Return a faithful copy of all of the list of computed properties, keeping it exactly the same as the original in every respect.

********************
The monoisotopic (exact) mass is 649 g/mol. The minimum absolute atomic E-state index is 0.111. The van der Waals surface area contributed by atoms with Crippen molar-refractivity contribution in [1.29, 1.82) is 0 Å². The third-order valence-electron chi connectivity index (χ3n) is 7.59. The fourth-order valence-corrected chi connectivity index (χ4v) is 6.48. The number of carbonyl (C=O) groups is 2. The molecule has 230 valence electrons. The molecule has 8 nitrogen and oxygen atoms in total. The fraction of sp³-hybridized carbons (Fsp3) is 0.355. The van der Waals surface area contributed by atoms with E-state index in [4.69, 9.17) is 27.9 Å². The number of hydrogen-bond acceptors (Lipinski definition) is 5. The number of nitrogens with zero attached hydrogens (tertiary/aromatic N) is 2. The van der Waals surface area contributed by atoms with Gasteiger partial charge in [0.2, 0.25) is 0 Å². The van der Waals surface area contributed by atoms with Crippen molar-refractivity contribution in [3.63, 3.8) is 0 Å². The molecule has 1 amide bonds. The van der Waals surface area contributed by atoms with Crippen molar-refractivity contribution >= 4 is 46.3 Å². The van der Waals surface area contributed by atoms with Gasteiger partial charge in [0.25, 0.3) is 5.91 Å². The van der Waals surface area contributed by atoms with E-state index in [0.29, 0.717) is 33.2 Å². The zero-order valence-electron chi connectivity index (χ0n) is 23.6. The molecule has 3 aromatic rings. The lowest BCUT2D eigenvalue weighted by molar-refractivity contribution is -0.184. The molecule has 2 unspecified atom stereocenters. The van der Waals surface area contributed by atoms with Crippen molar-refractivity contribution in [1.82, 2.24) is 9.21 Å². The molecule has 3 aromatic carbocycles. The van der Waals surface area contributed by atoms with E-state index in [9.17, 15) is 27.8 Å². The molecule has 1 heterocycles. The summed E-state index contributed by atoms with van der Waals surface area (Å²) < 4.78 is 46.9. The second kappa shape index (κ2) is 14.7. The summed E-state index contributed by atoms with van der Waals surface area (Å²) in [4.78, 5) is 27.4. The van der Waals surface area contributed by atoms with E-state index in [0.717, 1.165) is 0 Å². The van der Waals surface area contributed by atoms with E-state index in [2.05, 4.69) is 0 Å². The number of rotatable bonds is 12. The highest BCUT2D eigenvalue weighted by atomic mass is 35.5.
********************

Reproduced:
The monoisotopic (exact) mass is 649 g/mol. The minimum absolute atomic E-state index is 0.111. The van der Waals surface area contributed by atoms with Crippen molar-refractivity contribution in [1.29, 1.82) is 0 Å². The third-order valence-electron chi connectivity index (χ3n) is 7.59. The fourth-order valence-corrected chi connectivity index (χ4v) is 6.48. The number of carbonyl (C=O) groups is 2. The molecule has 230 valence electrons. The molecule has 8 nitrogen and oxygen atoms in total. The fraction of sp³-hybridized carbons (Fsp3) is 0.355. The van der Waals surface area contributed by atoms with E-state index in [4.69, 9.17) is 27.9 Å². The number of hydrogen-bond acceptors (Lipinski definition) is 5. The number of nitrogens with zero attached hydrogens (tertiary/aromatic N) is 2. The van der Waals surface area contributed by atoms with Gasteiger partial charge in [0.2, 0.25) is 0 Å². The van der Waals surface area contributed by atoms with Crippen molar-refractivity contribution in [3.63, 3.8) is 0 Å². The molecule has 1 amide bonds. The van der Waals surface area contributed by atoms with Crippen molar-refractivity contribution >= 4 is 46.3 Å². The van der Waals surface area contributed by atoms with Gasteiger partial charge in [0.25, 0.3) is 5.91 Å². The van der Waals surface area contributed by atoms with E-state index in [0.29, 0.717) is 33.2 Å². The zero-order valence-electron chi connectivity index (χ0n) is 23.6. The molecule has 3 aromatic rings. The lowest BCUT2D eigenvalue weighted by molar-refractivity contribution is -0.184. The molecule has 2 unspecified atom stereocenters. The van der Waals surface area contributed by atoms with Crippen molar-refractivity contribution in [1.82, 2.24) is 9.21 Å². The molecule has 3 aromatic carbocycles. The van der Waals surface area contributed by atoms with E-state index in [9.17, 15) is 27.8 Å². The molecule has 1 heterocycles. The summed E-state index contributed by atoms with van der Waals surface area (Å²) < 4.78 is 46.9. The second kappa shape index (κ2) is 14.7. The summed E-state index contributed by atoms with van der Waals surface area (Å²) in [4.78, 5) is 27.4. The van der Waals surface area contributed by atoms with E-state index in [0.717, 1.165) is 0 Å². The van der Waals surface area contributed by atoms with E-state index in [2.05, 4.69) is 0 Å². The number of rotatable bonds is 12. The highest BCUT2D eigenvalue weighted by atomic mass is 35.5.